Working from recommendations from Extension professionals across the country, the Rapid Response Team has identified 40 resources that seem to be well-suited to the work of civil dialogue around race relations. A short blog is posted about each one and provides a brief overview of the resource, contact information, target audience, and a URL. You can browse these by scrolling through the blog posts or by going to the “Explore Resources” tab for a listing that links the resources to their respective blog posts. Also, if you have a resource to list, see the tab for instructions on making a recommendation.
Contact: Academic Advancement Network, Michigan State University, AANcord@mus.edu
Description: The climate in the classroom has the potential to be difficult at various points of a semester. This resource repository provides links to materials on racism, bias, dialogues, and a host of other relevant topics. The resources on this page were curated with the collaboration of Paulette Granberry-Russell of the Office for Inclusion and Intercultural Initiatives, Melissa McDaniels of The Graduate School, and Jim Lucas of the Office of the Associate Provost of Undergraduate Education.
Contact: Janet Olsen, firstname.lastname@example.org
Description: There are many tools available to help adults provide support to young people affected by bias, harassment and other forms of violence. This website provides links to a number of relevant resources.
Contact: Dionardo Pizaña, email@example.com
Description: This website hosts a number of resources to aid the professional in growing in the realm of diversity and multiculturalism understanding and practices.
Contact: Work Group for Community Health and Development, firstname.lastname@example.org
Description: Millions of people use the Community Tool Box each year to get help taking action, teaching, and training others in organizing for community development. Dive in to find help assessing community needs and resources, addressing social determinants of health, engaging stakeholders, action planning, building leadership, improving cultural competency, planning an evaluation, and sustaining your efforts over time.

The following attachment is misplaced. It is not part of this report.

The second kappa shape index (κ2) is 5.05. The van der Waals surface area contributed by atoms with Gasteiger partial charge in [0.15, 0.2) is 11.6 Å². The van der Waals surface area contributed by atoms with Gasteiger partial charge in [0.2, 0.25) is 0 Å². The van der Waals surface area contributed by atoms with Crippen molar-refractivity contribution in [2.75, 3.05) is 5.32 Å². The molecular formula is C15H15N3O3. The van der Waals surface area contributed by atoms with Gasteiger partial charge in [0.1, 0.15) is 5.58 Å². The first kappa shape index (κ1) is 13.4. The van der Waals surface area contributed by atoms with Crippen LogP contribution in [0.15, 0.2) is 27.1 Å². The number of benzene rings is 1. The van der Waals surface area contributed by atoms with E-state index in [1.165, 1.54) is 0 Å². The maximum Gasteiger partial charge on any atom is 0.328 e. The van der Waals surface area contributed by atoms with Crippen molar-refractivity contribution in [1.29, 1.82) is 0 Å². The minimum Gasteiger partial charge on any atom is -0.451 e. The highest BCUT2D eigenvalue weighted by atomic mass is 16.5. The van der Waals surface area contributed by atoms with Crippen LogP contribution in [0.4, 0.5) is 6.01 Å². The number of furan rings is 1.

Contact: Walt Whitmer, email@example.com
Description: Effective community engagement seeks to better engage the community to achieve long-term and sustainable outcomes, processes, relationships, discourse, and decision-making in a community-context sensitive environment. Engagement is not generally driven by a model so much as by a framework of guiding principles, strategies, and approaches. This framework is based on principles that respect the right of all community members to be informed, consulted, involved and empowered and employs and range of tools and strategies to ensure success. It also places a premium on fostering and enhancing trust as a critical element in long-term, sustainable engagement and effective governance.
The tools and resources provided here are intended to help you assess your engagement needs, plan for effective strategies and processes, as well as implement and monitor your engagement efforts.